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If car culture is really dying, it’s a long, slow, complicated death

Published This article is more than 2 years old.

In case you hadn’t heard, the auto industry is in the middle of a crisis called Peak Car—the idea that America, at least, is getting over its century-long love affair with the automobile. True, Americans are driving less, but car sales have almost bounced back to where they were before the Great Recession. Confused? Follow along. This isn’t a simple story, but it gets a lot less complicated if you understand a few key trends.

The first thing you need to know is the Great Recession marked a major shift in US driving habits. And since then, there’s been little sign of any rebound in mileage. (Some say that’s mostly because young people no longer feel the call of the open road.)

As you might imagine, the recession also hit new car sales. But unlike the mileage statistics, car sales have rebounded sharply. In fact, market analysts are predicting that in 2014, new car sales will reach 16.4 million. That would only be 700,000 cars shy of the high-water mark set in 2006, which was one of the best years on record for the car industry.

The thing to understand is that the demand for these new cars isn’t coming from new drivers, it’s from people who want to replace their pre-recession clunkers. The average car on the road in the US is 11.3 years old. And that underscores the fact that even though new car sales have clawed back a lot of ground over the last few years, on a population-adjusted basis Americans are simply buying fewer cars than they used to.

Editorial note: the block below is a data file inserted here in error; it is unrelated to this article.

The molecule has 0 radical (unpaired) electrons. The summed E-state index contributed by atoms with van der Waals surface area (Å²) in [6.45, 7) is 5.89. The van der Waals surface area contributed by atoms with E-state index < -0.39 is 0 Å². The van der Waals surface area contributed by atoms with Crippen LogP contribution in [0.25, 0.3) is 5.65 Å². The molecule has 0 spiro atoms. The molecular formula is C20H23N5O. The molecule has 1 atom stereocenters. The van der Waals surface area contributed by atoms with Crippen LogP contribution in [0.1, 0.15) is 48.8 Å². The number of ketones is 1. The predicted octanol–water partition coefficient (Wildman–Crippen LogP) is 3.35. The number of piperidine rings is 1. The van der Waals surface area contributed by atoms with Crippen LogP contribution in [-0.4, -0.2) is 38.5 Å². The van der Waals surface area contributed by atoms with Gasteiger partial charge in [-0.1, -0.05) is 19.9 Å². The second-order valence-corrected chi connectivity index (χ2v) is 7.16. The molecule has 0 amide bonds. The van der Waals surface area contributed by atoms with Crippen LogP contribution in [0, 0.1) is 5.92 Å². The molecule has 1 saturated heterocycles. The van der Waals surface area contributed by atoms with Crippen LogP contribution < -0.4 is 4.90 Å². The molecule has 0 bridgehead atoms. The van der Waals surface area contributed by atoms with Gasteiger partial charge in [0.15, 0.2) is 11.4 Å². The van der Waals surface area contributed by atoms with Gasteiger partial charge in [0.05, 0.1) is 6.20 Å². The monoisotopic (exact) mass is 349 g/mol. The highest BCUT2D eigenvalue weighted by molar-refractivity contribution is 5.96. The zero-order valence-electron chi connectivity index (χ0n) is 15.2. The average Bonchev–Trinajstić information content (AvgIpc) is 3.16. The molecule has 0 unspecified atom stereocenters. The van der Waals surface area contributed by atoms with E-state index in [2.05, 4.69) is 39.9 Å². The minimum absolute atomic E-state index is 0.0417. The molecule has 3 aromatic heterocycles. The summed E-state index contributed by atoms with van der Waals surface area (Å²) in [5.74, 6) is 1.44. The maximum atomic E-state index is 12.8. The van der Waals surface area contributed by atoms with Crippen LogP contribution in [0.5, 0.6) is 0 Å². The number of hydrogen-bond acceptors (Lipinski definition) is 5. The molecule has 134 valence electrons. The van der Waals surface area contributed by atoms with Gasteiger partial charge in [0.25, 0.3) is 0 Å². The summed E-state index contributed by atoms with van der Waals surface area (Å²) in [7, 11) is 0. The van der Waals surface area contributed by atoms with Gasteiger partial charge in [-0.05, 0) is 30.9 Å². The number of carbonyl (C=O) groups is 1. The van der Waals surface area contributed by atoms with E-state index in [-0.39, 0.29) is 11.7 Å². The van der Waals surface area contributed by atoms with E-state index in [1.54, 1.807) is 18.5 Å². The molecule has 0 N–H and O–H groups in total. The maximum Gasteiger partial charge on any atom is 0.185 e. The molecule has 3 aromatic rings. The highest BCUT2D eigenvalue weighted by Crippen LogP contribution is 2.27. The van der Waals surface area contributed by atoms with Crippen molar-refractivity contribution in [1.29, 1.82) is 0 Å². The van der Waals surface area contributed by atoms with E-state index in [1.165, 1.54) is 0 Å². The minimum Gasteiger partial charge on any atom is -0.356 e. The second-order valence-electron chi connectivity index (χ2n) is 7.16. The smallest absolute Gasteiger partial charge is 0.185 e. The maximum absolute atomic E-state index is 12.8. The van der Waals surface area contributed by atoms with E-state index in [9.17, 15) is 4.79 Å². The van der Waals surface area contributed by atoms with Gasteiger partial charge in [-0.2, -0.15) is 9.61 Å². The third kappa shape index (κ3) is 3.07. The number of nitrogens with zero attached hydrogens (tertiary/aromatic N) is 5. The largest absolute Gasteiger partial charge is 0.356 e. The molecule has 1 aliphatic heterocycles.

For example, in 2006 there was 1 new car sold for every 17 Americans, according data from Ward’s Automotive, a market research firm. Since then, the country has grown by over 17 million people. With 2013 sales of roughly 15.9 million new cars, that equates to 1 new car for every 19 Americans. In fact,  while auto makers are celebrating the rebound of car sales in recent years, they would actually need to sell more than 1.7 million additional new cars to get back where they were in 2006, on a population-adjusted basis.  

All this brings up the question at the heart of the Peak Car debate: Is America’s really falling out of love with the automobile?

There are plenty of indications it could be true. Certainly, young people are driving less, even as the economy rebounds. Cities are increasingly the center of growth in US, and there’s clearly an uptick in transportation alternatives such as bike-sharing,and ride-sharing programs. (Since 2010, at least 28 cities have started bike sharing programs, and more than 20 others have plans in the works.)

But whether or not these are just fads brought on by the deepest recession since the Great Depression, or a new chapter in America’s relationship with cars remains to be seen. And while it may take decades, we know whatever happens is going to be complicated and fascinating.

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